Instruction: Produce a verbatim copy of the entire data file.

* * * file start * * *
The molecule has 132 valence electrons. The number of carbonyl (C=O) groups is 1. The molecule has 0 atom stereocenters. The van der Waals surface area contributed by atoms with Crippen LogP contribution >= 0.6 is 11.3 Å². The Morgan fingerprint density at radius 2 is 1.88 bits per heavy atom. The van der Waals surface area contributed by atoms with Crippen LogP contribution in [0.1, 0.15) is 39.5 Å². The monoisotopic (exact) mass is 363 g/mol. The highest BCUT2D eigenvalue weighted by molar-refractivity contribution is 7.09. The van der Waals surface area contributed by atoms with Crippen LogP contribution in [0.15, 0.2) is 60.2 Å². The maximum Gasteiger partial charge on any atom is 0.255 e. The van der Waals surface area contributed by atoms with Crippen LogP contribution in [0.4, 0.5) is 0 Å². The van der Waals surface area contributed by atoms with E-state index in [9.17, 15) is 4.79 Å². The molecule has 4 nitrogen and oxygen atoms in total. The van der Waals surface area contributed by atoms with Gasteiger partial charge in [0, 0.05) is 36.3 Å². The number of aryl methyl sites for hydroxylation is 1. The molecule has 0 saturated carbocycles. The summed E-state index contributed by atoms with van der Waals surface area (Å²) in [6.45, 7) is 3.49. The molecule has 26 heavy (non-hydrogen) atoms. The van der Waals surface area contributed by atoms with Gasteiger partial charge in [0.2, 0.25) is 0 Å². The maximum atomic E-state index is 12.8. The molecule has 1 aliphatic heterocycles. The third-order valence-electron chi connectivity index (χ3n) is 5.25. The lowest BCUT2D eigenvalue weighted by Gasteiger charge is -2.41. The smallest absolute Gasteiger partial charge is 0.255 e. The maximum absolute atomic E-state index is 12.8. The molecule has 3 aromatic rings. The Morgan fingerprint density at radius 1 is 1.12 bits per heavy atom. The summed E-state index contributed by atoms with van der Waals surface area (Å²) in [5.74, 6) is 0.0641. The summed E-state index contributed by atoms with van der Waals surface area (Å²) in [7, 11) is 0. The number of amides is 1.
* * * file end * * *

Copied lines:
The molecule has 132 valence electrons. The number of carbonyl (C=O) groups is 1. The molecule has 0 atom stereocenters. The van der Waals surface area contributed by atoms with Crippen LogP contribution >= 0.6 is 11.3 Å². The Morgan fingerprint density at radius 2 is 1.88 bits per heavy atom. The van der Waals surface area contributed by atoms with Crippen LogP contribution in [0.1, 0.15) is 39.5 Å². The monoisotopic (exact) mass is 363 g/mol. The highest BCUT2D eigenvalue weighted by molar-refractivity contribution is 7.09. The van der Waals surface area contributed by atoms with Crippen LogP contribution in [0.15, 0.2) is 60.2 Å². The maximum Gasteiger partial charge on any atom is 0.255 e. The van der Waals surface area contributed by atoms with Crippen LogP contribution in [0.4, 0.5) is 0 Å². The van der Waals surface area contributed by atoms with E-state index in [9.17, 15) is 4.79 Å². The molecule has 4 nitrogen and oxygen atoms in total. The van der Waals surface area contributed by atoms with Gasteiger partial charge in [0, 0.05) is 36.3 Å². The number of aryl methyl sites for hydroxylation is 1. The molecule has 0 saturated carbocycles. The summed E-state index contributed by atoms with van der Waals surface area (Å²) in [6.45, 7) is 3.49. The molecule has 26 heavy (non-hydrogen) atoms. The van der Waals surface area contributed by atoms with Gasteiger partial charge in [0.2, 0.25) is 0 Å². The maximum atomic E-state index is 12.8. The molecule has 1 aliphatic heterocycles. The third-order valence-electron chi connectivity index (χ3n) is 5.25. The lowest BCUT2D eigenvalue weighted by Gasteiger charge is -2.41. The smallest absolute Gasteiger partial charge is 0.255 e. The maximum absolute atomic E-state index is 12.8. The molecule has 3 aromatic rings. The Morgan fingerprint density at radius 1 is 1.12 bits per heavy atom. The summed E-state index contributed by atoms with van der Waals surface area (Å²) in [5.74, 6) is 0.0641. The summed E-state index contributed by atoms with van der Waals surface area (Å²) in [7, 11) is 0. The number of amides is 1.